“I’m proud to say that this is yet another example of how this city is turning the corner,” said Sanders during a press conference at Mission Bay with city councilmembers Kevin Faulconer, representing District 2 and Sherri Lightner of District 1. “San Diego can keep the fires lit itself. San Diego’s 186 fire pits are an essential part of our beach culture. It’s hard to imagine San Diego without them. Now we won’t have to.”
For more than three years, community organizations and private donors have cobbled together the funding for the annual $120,500 upkeep of the concrete fire pits. The San Diego Foundation, working in concert with the La Jolla Community Foundation and Mission Bay Endowment Fund, helped secure anonymous donations that totaled more than $400,000 over the years.
The San Diego Convention and Visitor’s Bureau and offices of councilmembers Lightner and Faulconer also contributed to the cause.
“Gathering around a fire pit with friends and family is part of the San Diego tradition, no matter where you live in San Diego. From roasting marshmallows to relaxing in the sand under the night sky, fire pits are where millions of San Diegans can make memories every single year,” said Faulconer. “The lights will not be going out on San Diego beaches. As a proud representative of Mission Bay and many of San Diego’s beach communities, my priority has been protecting and celebrating San Diego’s bays and beaches for residents, tourists and for future generations.”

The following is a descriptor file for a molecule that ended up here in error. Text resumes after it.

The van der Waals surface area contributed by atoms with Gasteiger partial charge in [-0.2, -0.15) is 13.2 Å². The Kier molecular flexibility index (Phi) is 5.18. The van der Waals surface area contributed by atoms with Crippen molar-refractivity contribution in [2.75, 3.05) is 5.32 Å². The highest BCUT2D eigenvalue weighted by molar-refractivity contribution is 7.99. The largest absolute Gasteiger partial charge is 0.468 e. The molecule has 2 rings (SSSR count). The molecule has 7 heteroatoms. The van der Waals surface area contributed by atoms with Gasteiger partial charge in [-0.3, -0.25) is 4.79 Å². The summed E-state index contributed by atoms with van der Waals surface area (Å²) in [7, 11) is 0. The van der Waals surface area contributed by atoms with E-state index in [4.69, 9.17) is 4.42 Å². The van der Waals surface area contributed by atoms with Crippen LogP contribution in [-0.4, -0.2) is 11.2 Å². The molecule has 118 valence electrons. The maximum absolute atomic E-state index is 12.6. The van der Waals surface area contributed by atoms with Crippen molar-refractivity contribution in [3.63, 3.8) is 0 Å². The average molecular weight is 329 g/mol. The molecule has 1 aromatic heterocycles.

Faulconer praised the mayor’s leadership in bringing “efficiency and effectiveness to City Hall” and hailed the community’s success in helping keep the tradition of fire pits alight.
“Through this leadership, combined team effort, and this fiscal reform, we are delivering results for our beaches and our bays and prioritizing services to improve the quality of life for all San Diegans,” Faulconer said. “To the San Diegans who have donated to fire pits over the years, you stood up for the amenities you love and City Hall has listened. We’re going to have a great spring and a great summer, and the tradition of fire pits in San Diego will continue.”
Funds from the projected surplus have already been allotted to restore library and recreation center hours, add 15 police cadets to the next police academy and replace an outdated fire station alert system with one that officials said will shave one minute off response time.